Trying to eat local in Alaska? What do you do about protein? How do you eat in the winter? If you are trying to eat in line with your conscience, are you trying to reduce greenhouse gas emissions resulting from food production and transport? Are you trying to preserve and improve the health of soil? Are you hoping to keep dollars in the local economy? Are you looking for healthy food without pesticide residues?
What about that local protein? Salmon and wild meat are great – but do you harvest enough? How do you preserve it for the winter and what resources are needed for that? What do you spend, in money and gas, to get it (especially us big city dwellers?) Is it worth the resources needed to keep livestock healthy in our climate? Is it a good idea to grow plants and feed them to animals anyway, when that isn’t as efficient as eating the plants directly? I don’t have answers to these questions, and sometimes they aren’t the right questions (in a permaculture system, plants and animals help take care of each other’s needs and can boost the ecological viability of the whole system, and there is a wide range of ways to gather, and impacts associated with, wild meat.) But articles abound on the internet right now about the impacts of our food choices – from the greenhouse gas emissions associated with red meat, to the fact that most of the Amazon deforestation is for cattle ranching and most big ag commodities are used to feed livestock. So I’ve been thinking a bit about peas lately. Yeah. Peas.
Don’t get me wrong, I feel really, really good about my dipnetted salmon (though scheduling conflicts meant that we were completely skunked on the day we had on the Chitina this year). And the local pig in my freezer had a great, pretty dang sustainable life…resulting in deliciousness. My family loves the eggs and meat from our backyard flock. But what plant can I grow, or what can we grow at scale (ideally organically, no-plowily, permaculturally) that provides protein and stores well? Nuts would be great from a sustainability standpoint (you get to avoid tilling, weeding, etc with a nut tree)…but we really need some research and selective breeding to have Alaskan nut trees. Realistically in the near future? Maybe field peas.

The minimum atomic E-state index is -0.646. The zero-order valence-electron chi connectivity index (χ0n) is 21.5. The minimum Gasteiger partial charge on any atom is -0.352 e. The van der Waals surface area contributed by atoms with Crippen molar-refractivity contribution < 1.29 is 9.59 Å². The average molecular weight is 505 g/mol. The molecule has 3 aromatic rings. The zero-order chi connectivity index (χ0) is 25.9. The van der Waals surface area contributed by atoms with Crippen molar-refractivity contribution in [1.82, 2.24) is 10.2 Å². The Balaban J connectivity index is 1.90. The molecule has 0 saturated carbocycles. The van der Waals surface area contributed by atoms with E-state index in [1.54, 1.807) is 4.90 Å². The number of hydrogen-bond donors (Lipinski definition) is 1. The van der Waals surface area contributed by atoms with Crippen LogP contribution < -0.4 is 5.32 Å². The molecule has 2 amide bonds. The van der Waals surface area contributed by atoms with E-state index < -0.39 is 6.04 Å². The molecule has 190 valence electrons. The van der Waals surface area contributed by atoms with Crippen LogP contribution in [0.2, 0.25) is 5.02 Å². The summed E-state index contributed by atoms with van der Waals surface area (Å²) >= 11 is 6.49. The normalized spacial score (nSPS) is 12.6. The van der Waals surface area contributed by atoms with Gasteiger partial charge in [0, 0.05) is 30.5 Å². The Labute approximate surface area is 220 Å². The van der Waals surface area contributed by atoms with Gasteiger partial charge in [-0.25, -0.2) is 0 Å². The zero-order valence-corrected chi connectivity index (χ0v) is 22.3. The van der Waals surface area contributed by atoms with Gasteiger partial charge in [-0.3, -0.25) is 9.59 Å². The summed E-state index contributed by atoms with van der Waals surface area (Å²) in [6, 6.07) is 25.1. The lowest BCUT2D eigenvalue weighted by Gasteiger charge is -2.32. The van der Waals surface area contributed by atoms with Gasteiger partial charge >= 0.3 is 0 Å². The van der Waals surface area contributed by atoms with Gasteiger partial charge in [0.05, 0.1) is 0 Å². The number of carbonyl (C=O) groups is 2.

Some cursory internet searching shows that recent research shows potential in oat/pea intercropping in Alaska. UAF looked into it in the 90’s in the interior. Migratory birds ate a lot of the peas, and they fell over so they couldn’t be mechanically harvested. I’m guessing there are solutions to those issues, so hopefully our agricultural research stations (which are languishing, and you can let Governor Walker know they are important) can work on some of these things. As far as backyard success – I can tell you that field peas (call them soup peas if you want) are really easy to grow – push them in the ground and step back. They fix nitrogen, which means they don’t need much from you and feed other plants around them (pea innoculant, available from seed catalogs, can help with this). The greens are edible as is (pea shoots are an expensive gourmet treat these days) or can be dried and fed to backyard chickens in the winter as a nutritious fodder. The peas can be picked young and shelled and eaten fresh. Or you can wait till autumn, pull whole plants, hang in a dry place, then shell and save the dried peas for soup (and for replanting seed for next year). Here’s an article with details of the process. Yes, it takes a fairly large amount of plants to make enough peas for a meal. Luckily, field peas are sold in bulk as a cover crop, so you can get a lot of seed pretty cheap. Then save seed easily for the next year.
Local food, I believe, deserves its trendiness. Undeniably, when food is grown and processed and sold by individuals and small businesses located in the community, it helps the local economy. When you grow it yourself it is fun, cost effective, healthy, and empowering. By often eating lower on the food chain, and not using excessive fossil fuel energy to process, store or grow our food we can avoid some of the possible ecological harm of even local food. When we grow our own, or can visit the farm, we can also make sure that the soil and our bodies are not being harmed by toxic chemicals. A lot of us are doing pretty well on growing or buying local vegetables, including potatoes which store well as a winter staple food. Next spring I’m going to plant a bigger patch of peas too and see about having some winter protein. Maybe someday I can buy a 50 lb sack of Matsu farm peas to go with my Matsu potatoes and Delta barley. I do love me a good bowl of split pea soup in the winter!